consistent with any rules of the community and the requirements of due

    Again, the widest possible range of opinions will not be accommodated by a maximum of 400 characters. Indeed, this very opinion post would not be accommodated in the new blog format, which is why I have posted it in the old blog, rather than splitting it into several posts in the new blog.

    Curiously, §17.4.41, Moderation, notes that

    Post-moderation is where the moderator sees the material after it has been published and decides whether it is suitable to remain. This is likely to be suitable for sites which attract robust debate about current affairs

    I’ve often wondered why post-moderation has not been applied to the European and North American blogs, given that they attract robust debate about current affairs…

    The way I approach Twitter and news on the internet is very much driven by the way I consume it.

    I take a similar approach. I don’t use Twitter, and I don’t consume any Twitterish services. I do read news on the Internet, and I prefer those sites which provide to readers the ability to comment on articles — to the extent of several paragraphs, if the fully fleshed-out comment requires it.

    Good luck to you with the new blog.
  • Comment number 6.

    well put.
    I always admired the detailed and concise argument that you develop in blog posts, the very approach is your patented style, whatever issue for thediscussion was brought forward. You don't write often but always to the point.

    I wish I had your structured mind.
    Myself I am afraid I am that :o)))))) beautiful anarchy :o)))))

  • Comment number 7.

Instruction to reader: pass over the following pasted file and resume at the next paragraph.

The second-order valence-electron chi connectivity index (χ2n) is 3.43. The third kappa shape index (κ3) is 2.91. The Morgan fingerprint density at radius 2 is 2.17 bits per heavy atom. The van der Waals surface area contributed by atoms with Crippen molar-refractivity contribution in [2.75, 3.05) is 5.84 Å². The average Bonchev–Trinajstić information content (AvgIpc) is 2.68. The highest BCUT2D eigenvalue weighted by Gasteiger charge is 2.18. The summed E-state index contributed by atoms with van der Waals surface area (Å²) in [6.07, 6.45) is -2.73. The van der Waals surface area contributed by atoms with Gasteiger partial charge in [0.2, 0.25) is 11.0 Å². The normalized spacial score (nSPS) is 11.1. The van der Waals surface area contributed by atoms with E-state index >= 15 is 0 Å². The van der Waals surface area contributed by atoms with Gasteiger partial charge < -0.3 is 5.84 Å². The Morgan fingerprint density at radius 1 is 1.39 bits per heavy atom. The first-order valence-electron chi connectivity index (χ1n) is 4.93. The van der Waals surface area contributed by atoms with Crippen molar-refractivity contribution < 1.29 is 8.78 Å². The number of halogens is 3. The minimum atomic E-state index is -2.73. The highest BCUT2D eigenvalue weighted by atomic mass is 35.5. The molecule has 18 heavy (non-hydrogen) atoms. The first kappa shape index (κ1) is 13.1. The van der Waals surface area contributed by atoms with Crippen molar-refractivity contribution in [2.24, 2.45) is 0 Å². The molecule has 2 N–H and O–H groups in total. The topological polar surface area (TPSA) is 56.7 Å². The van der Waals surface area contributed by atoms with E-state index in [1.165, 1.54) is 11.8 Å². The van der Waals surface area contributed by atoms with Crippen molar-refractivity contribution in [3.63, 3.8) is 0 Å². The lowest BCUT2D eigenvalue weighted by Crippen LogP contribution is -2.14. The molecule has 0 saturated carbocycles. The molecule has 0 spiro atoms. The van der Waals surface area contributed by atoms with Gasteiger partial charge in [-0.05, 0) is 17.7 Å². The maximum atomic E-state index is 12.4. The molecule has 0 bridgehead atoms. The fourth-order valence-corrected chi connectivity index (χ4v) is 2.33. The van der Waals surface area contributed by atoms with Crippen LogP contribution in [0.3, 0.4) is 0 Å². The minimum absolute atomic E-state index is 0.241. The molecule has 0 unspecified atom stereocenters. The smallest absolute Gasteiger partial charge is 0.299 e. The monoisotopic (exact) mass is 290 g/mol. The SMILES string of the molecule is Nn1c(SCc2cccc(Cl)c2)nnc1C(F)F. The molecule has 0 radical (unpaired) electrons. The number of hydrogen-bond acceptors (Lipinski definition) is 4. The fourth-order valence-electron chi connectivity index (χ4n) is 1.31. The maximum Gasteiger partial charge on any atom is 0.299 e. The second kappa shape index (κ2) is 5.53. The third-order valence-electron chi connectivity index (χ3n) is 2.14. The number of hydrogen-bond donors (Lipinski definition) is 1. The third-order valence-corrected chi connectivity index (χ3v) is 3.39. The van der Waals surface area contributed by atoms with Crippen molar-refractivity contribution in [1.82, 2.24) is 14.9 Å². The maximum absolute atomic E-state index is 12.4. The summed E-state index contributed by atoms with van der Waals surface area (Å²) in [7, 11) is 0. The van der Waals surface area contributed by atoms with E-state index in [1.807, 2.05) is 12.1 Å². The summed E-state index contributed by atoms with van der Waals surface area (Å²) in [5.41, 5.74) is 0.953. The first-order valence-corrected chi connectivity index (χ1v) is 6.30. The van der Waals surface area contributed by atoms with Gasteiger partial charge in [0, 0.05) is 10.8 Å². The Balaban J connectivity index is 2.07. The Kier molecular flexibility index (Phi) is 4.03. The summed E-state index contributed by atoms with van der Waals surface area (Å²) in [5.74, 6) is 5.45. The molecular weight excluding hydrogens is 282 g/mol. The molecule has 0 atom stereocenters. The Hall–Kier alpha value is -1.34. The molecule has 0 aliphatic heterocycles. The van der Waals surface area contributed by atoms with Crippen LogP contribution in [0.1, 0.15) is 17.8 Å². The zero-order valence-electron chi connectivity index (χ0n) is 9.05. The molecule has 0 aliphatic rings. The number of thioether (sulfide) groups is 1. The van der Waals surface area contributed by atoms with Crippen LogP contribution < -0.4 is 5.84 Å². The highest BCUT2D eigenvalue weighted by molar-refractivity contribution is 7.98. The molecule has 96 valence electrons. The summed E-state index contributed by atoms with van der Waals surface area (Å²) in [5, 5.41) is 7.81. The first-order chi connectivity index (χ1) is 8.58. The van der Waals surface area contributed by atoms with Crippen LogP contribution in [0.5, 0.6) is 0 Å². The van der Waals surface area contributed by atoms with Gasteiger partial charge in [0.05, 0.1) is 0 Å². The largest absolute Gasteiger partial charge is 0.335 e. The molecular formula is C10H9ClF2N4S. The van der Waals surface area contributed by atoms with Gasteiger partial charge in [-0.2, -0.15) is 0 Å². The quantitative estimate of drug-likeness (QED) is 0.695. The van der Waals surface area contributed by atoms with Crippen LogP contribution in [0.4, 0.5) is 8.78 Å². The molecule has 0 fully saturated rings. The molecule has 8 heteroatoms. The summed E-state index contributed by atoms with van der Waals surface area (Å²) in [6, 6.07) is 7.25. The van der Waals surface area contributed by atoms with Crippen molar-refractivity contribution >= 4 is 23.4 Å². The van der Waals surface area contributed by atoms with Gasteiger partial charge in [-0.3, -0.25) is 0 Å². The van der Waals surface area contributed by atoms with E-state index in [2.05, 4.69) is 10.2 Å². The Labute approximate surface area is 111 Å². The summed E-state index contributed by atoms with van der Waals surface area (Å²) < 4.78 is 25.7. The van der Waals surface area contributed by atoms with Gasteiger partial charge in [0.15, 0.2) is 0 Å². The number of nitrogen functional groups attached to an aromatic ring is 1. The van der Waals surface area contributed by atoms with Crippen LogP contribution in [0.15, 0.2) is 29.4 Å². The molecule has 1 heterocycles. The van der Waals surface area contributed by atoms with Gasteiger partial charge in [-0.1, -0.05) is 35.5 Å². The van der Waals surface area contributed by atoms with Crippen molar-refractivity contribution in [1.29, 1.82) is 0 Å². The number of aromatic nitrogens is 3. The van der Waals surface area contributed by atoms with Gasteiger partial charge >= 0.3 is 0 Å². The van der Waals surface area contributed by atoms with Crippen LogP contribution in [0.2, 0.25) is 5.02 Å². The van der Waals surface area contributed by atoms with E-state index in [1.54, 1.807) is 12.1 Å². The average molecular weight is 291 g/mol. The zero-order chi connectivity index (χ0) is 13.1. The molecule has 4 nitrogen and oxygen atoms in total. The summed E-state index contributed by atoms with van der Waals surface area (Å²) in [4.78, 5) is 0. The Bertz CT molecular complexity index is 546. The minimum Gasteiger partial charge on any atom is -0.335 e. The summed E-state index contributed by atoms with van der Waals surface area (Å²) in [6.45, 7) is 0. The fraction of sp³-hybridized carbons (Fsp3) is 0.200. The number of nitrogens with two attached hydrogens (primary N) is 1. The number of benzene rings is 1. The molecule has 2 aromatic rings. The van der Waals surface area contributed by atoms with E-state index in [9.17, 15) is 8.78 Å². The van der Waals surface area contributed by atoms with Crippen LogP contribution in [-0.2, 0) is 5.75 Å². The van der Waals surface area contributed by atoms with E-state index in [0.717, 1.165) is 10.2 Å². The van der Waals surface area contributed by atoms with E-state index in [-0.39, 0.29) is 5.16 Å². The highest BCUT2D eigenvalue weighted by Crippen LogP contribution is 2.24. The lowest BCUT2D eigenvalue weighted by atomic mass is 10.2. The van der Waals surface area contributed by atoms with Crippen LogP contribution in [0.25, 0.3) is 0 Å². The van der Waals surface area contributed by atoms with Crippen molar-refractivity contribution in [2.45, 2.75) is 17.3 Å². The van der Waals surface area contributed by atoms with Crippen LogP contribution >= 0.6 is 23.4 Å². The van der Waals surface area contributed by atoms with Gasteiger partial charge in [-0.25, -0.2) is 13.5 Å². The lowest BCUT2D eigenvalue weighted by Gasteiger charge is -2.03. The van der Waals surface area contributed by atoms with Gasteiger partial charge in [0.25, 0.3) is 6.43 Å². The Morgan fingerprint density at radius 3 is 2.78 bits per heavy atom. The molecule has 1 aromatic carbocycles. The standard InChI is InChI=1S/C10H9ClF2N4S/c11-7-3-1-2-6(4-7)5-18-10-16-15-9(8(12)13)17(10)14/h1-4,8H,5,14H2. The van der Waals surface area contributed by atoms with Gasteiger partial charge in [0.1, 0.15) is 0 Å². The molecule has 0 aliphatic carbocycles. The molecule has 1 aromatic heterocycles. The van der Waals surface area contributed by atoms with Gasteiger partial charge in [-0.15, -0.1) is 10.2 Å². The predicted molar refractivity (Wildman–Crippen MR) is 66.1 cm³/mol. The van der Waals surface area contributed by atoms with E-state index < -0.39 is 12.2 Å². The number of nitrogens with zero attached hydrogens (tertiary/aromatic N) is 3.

Thank you, but perhaps that structure only reveals that I lack the imagination to approach the topic in more creative ways. Please don’t underestimate the contributions of beautiful anarchy. ;*)

    Happy Victory Day to you, and may your next victory arrive well before next year.


    Another BBC page that I’ve discovered is the house JavaScript standard. Please note the following sections there:

    2.2 The core editorial proposition of the page and core navigation MUST be available to users with JavaScript disabled.

    2.3 Users with JavaScript disabled MUST NOT be presented with elements which are non-functioning or appear broken, due to the lack of JavaScript. For example, the user MUST NOT be presented with links that do nothing when clicked. To avoid this, elements which require JavaScript SHOULD always be added to the page via JavaScript.

    At this time, the new blog’s “Show More” navigation link does not work when JavaScript is disabled or unavailable; it effectively acts as a page refresh of the most recent five comments rather than showing the previous five comments. Commenters in the new blog who don’t have JavaScript enabled (or even available, in some browsers) would be unable to see any comments before the most recent five on display — which could be frustrating if the most recent five comments were recently posted and not yet moderated.
  • Comment number 8.


    If you want the new site to work, you will have to stop asking good questions and concentrate on such things as Linsey Lohan's political prospects.